Breakout defensive candidates for the Gators

The Florida defense returns plenty of talent from last season, but it could also use some breakout players to emerge. Here are the likely candidates.

Just like with the offensive list, freshmen and redshirt freshmen are not included on this list.

Linebacker Alex Anzalone: With questions about Antonio Morrison’s knee and when he could return, the Gators are going to need someone to step up at linebacker. Jim McElwain said at SEC Media Days that Morrison won’t be full-go when Florida opens fall camp on August 6, and there’s no clear answer for when he’ll be back in practice, much less in a game.

Without him, Anzalone makes perfect sense as a breakout candidate. He worked with the first team defense during the entire spring, and Florida coaches and players praised his comfort with the defense and his improving vocal leadership to get everyone lined up before the snap. The depth at the position isn’t great, but the unit has enough talent when Morrison returns. That’s especially the case if Anzalone has a strong start to the fall.

Defensive tackle Caleb Brantley: The Gators were deep at defensive tackle last season and didn’t have to lean on Brantley, but he still made four tackles for a loss and three quarterback hurries. This year, Florida needs him to break out and become an All-SEC type in the middle. At 6-2, 314 pounds, Brantley still has the agility and quickness to create havoc in the backfield.

With the graduation of Darious Cummings and Leon Orr plus the transfer of Gerald Willis, Florida lost a lot of snaps from last year’s group of defensive tackles. Jonathan Bullard is the wildcard that could play inside or outside, but there’s no question the Gators need Brantley to carry the load as a starter this fall.

Defensive back Duke Dawson: Here’s the forgotten guy from last year’s crop of freshmen defensive backs. Cornerbacks Jalen Tabor and Quincy Wilson stole the show last season, splitting starting duties opposite of Vernon Hargreaves III. After enrolling early and going through spring practice in 2014, Dawson split time at cornerback and safety. When he got on the field last season, it came at safety and some as the nickel.

His size fits either position well. However, Brian Poole has played best at the nickel position in the last two years and seems like the favorite to fill the role again this fall. With Marcus Maye and Keanu Neal the likely starters at safety, it might take an injury for Dawson to work his way into consistent snaps. He has the talent to help the Gators in multiple spots in the secondary if needed.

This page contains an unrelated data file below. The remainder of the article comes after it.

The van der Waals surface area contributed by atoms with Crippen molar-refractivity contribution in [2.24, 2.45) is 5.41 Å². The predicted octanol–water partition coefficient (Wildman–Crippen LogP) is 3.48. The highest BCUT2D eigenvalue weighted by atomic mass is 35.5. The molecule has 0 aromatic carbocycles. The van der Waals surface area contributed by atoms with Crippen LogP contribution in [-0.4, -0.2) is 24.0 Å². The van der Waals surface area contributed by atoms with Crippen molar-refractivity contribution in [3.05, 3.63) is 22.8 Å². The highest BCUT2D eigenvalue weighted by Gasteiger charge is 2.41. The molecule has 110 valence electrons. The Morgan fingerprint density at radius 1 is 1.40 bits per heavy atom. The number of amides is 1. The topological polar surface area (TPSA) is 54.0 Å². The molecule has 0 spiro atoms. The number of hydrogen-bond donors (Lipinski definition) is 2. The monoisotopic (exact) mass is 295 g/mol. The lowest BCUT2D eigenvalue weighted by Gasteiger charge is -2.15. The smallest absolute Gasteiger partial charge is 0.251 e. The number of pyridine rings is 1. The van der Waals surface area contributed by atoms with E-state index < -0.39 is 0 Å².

Defensive end Alex McCalister: There’s a strong argument that the breakout for McCalister came last fall, but it was still in the shadows of Dante Fowler. In 2014, he was second on the Florida roster with nine tackles for a loss and six sacks. Fowler had 15 tackles for a loss and 8.5 sacks. After Fowler was the No. 3 pick in the NFL Draft, the Gators need McCalister to pick up some of the production left behind.

No one is expecting McCalister to be a top-three pick next season, but there’s still room for improvement. He struggled against the run at times last fall and can improve there. He also has to prepare for double teams, something usually Fowler only dealt with last season. Having Bullard on the line will help take some of the pressure off McCalister, but the Gators will lean on the 6-6, 239-pounder to lead the team’s pass rush.

Cornerback Quincy Wilson: After many wondered whether he was a cornerback or safety during the recruiting process, Wilson answered those questions with ease as a freshman. At 6-1, 209 pounds, the challenge for his sophomore season is repeating it. His size makes him a difficult matchup for opposing receivers, and he showed enough quickness to run with even the fastest receivers he faces.

Wilson made one interception as a freshman, coming in the regular season finale while diving to pick off a pass from former Heisman Trophy winner Jameis Winston. He added three pass breakups, one tackle for a loss and one forced fumble during his freshman year, but all of those numbers should go up during his second year with more consistent playing time.

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